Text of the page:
dan mckee

Most of the media coverage of last week’s Rhode Island primaries focused on the statewide contests for governor and lieutenant governor. But RIPR political analyst Scott MacKay says if you are seeking clues to change, look at General Assembly and city council contests.

Avory Brookins / RIPR

The power of progressive Democrats faces a local test Wednesday. In the Rhode Island primary, a group of progressives are challenging candidates backed by the party establishment.

Ian Donnis / RIPR

Rhode Island candidates stepped up their final push for voters' support ahead of the Wednesday primary with a combination of high-profile endorsemens and retail politics.

In the race for lieutenant governor between incumbent Democrat Dan McKee and progressive challenger Aaron Regunberg, Regunberg received an endorsement from 2016 presidential candidate and U.S. Sen. from Vermont Bernie Sanders.

John Bender / RIPR

Six mayors from Northern Rhode Island gathered Tuesday in a show of support for Lt. Governor Dan McKee. He’s facing a primary challenge next week from Providence State Representative Aaron Regunberg.

McKee served for six terms as Mayor of Cumberland and said that experience informed his priorities as Lieutenant Governor. Standing on the Statehouse steps, he said he has the connections with municipal leaders and the practical experience to keep doing the job.

We're getting down to the wire, with less than two weeks until Rhode Island's September 12 primary election. Thanks for stopping by for my weekly column. As usual, your tips and comments are welcome, and you can follow me through the week on the twitters. Here we go.

Ian Donnis/File Photo

Rhode Island Public Radio present a special primary debate in Rhode Island’s Democratic race for lieutenant governor.

Summer is fading, the kids are headed back to school and the political campaign season is getting serious. RIPR political analyst Scott MacKay looks at the biggest upcoming Rhode Island statewide primary contests. 


The end of an era is dawning, with plans by the PawSox to move to Worcester -- a story that will continue to reverberate in Rhode Island. So thanks for stopping by for my weekly column. As usual your tips and comments are welcome, and you can follow me through the week on the twitters. (Program note: I'm taking next week off, so TGIF will return August 31.)

August is here, signaling the run-up to the September primary. Thanks for stopping by for my weekly column. Your tips and comments are welcome, and you can follow me through the week on the twitters. Here we go.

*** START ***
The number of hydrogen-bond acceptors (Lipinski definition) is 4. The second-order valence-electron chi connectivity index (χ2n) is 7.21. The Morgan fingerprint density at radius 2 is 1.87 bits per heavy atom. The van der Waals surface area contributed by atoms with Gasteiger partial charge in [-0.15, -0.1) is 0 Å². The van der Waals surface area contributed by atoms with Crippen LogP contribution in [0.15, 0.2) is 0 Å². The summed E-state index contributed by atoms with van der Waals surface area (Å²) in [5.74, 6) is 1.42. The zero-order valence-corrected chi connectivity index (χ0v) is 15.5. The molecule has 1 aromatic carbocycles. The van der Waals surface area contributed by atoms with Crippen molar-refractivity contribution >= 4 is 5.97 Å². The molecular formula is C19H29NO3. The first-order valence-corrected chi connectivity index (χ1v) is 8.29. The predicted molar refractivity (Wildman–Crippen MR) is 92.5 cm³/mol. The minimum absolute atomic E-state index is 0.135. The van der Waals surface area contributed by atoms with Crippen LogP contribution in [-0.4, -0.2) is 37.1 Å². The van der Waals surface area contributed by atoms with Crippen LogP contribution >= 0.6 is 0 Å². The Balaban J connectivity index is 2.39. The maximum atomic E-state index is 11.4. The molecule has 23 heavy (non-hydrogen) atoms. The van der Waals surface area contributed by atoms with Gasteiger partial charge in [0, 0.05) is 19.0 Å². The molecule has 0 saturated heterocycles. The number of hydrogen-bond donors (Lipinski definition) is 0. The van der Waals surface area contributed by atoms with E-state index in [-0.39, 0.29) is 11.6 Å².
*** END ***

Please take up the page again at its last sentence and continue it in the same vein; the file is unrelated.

Summer is here, the General Assembly has adjourned and the political news keeps coming fast and furious. So thanks for stopping by for my weekly column. As usual, your tips and comments are welcome, and you can follow me through the week on the twitters. Here we go.

RI Commerce Corporation

Businessman Karl Wadensten is making a run for lieutenant governor in Rhode Island.

Wadensten, 58, serves on the board of the state’s economic development agency, now known as the Commerce Corporation, where he was the only board member to oppose the deal for the 38 Studios video game company in 2010.

Wadensten, who is running as a Republican, said he sees running for public office as a logical next step after serving on state boards.

Just when you think the PawSox stadium might be down for the count this legislative session, a new proposal emerges on the scene. 

It's Memorial Day weekend, a time to reflect on the sacrifices of others while also looking to summer pleasures. So thanks for stopping by for my weekly column. As usual, your tips and comments are welcome, and you can reach me through the week on the twitters. Here we go.

Only about two months remain until the filing deadline to run for public office in Rhode Island this year, so a more active phase of campaign season is approaching. With that in mind, thanks for stopping by for my weekly column. As usual, your tips and comments are welcome, and you can follow me through the week on the twitters. Here we go.

Elisabeth Harrison

Providence County is participating in a trial run of the 2020 U.S. Census. RIPR political analyst Scott MacKay traces how something that shouldn’t provoke controversy has become partisan.

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